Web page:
But once they'd sorted out a few kinks the airport racked up a number of firsts including civilian flights as early as 1911, the first place a woman took to the air as a passenger and then a pilot, it's where they invented airmail, and where the first modern helicopter took off.  It was probably the first place a passenger tried to jump the queue before their seating group was called then stuff a way-too-big case into an overhead locker, but the historical notes didn't mention that.

Alongside all this history the museum is also massively interactive, in a way you can only fully enjoy if you have a toddler with you.  Pete and I dressed up in our hats and goggles, continuously crashing on the simulator and constantly pretending to fly to see relatives in planes you could climb into.  I've always seen myself as cabin crew material rather than a pilot - "chicken or fish, madam?" - but Pete seems ready to take to the cockpit.  The simulator suggests you should wait to buy tickets until he gets a little more experience.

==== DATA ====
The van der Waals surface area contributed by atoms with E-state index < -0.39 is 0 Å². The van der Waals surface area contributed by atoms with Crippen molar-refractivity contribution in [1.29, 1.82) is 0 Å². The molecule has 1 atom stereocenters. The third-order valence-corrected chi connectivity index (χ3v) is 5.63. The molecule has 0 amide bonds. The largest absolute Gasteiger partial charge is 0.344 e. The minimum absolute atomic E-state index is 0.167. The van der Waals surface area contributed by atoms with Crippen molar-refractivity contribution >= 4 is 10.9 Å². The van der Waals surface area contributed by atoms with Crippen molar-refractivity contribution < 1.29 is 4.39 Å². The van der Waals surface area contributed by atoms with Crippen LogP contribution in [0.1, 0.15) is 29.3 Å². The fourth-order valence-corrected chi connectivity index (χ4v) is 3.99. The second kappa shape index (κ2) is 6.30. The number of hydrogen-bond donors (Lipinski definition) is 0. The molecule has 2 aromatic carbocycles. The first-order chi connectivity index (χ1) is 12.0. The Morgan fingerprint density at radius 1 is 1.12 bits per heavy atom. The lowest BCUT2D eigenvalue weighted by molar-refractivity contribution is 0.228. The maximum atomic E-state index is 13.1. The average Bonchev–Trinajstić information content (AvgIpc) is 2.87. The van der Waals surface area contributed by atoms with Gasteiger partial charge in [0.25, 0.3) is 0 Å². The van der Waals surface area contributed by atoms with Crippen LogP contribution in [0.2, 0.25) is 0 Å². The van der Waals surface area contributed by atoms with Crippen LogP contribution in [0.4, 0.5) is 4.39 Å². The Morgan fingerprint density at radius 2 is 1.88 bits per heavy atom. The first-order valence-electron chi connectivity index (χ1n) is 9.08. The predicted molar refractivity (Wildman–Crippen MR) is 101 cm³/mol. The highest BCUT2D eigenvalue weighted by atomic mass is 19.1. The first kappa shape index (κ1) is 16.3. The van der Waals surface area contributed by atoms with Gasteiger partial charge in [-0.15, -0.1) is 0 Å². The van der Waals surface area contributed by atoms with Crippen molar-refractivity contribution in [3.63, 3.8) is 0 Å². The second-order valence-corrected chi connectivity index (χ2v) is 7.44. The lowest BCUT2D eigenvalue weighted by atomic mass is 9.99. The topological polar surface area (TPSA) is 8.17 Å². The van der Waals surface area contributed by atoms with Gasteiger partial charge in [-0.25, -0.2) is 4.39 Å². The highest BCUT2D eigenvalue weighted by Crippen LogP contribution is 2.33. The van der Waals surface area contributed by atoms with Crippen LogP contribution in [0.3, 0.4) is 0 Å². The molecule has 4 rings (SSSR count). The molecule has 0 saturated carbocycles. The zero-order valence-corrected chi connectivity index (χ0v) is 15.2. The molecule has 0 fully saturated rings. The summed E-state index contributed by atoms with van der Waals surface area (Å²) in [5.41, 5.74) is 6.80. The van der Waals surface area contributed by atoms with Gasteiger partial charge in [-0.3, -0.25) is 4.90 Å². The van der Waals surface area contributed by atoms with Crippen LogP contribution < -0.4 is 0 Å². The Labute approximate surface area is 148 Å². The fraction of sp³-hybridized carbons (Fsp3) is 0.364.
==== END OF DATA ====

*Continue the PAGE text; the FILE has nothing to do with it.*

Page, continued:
"The captain has illuminated the no smoking hold on tight!"

They had an animatronic Orville Wright - you pressed a button to make him talk and move.  This freaked Pete out completely.

This is an incredible reconstruction of the Wright brothers' "Model B" from 1910.

And this was the extent of the safety equipment on board.  They didn't even have flat-screens in the back of the seats!

Cranking the propeller.

A little more practice needed on landing, I feel.

Chocks away!

I own a car, and now I'm off to buy an aeroplane.

I don't know the collective noun for propellers.

Wind tunnel (i.e. something else with switches and buttons that I can play with!)

I wasn't going to let Pete have all the fun by himself, was I?